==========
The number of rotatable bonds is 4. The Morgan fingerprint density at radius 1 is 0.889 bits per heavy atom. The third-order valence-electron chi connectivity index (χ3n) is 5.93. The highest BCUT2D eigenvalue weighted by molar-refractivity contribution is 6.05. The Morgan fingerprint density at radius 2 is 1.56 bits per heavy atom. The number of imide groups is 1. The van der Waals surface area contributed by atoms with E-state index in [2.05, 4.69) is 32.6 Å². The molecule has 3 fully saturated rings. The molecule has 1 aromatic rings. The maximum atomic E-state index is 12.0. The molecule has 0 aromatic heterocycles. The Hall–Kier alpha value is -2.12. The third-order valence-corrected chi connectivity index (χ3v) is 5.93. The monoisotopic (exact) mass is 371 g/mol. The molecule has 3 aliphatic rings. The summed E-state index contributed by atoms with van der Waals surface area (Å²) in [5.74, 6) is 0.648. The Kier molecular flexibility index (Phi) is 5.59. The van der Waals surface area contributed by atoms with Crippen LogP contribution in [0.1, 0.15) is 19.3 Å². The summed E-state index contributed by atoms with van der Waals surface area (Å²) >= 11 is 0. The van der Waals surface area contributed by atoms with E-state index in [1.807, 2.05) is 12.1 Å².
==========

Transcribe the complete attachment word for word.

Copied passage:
The number of rotatable bonds is 4. The Morgan fingerprint density at radius 1 is 0.889 bits per heavy atom. The third-order valence-electron chi connectivity index (χ3n) is 5.93. The highest BCUT2D eigenvalue weighted by molar-refractivity contribution is 6.05. The Morgan fingerprint density at radius 2 is 1.56 bits per heavy atom. The number of imide groups is 1. The van der Waals surface area contributed by atoms with E-state index in [2.05, 4.69) is 32.6 Å². The molecule has 3 fully saturated rings. The molecule has 1 aromatic rings. The maximum atomic E-state index is 12.0. The molecule has 0 aromatic heterocycles. The Hall–Kier alpha value is -2.12. The third-order valence-corrected chi connectivity index (χ3v) is 5.93. The monoisotopic (exact) mass is 371 g/mol. The molecule has 3 aliphatic rings. The summed E-state index contributed by atoms with van der Waals surface area (Å²) in [5.74, 6) is 0.648. The Kier molecular flexibility index (Phi) is 5.59. The van der Waals surface area contributed by atoms with Crippen LogP contribution in [0.1, 0.15) is 19.3 Å². The summed E-state index contributed by atoms with van der Waals surface area (Å²) >= 11 is 0. The van der Waals surface area contributed by atoms with E-state index in [1.807, 2.05) is 12.1 Å².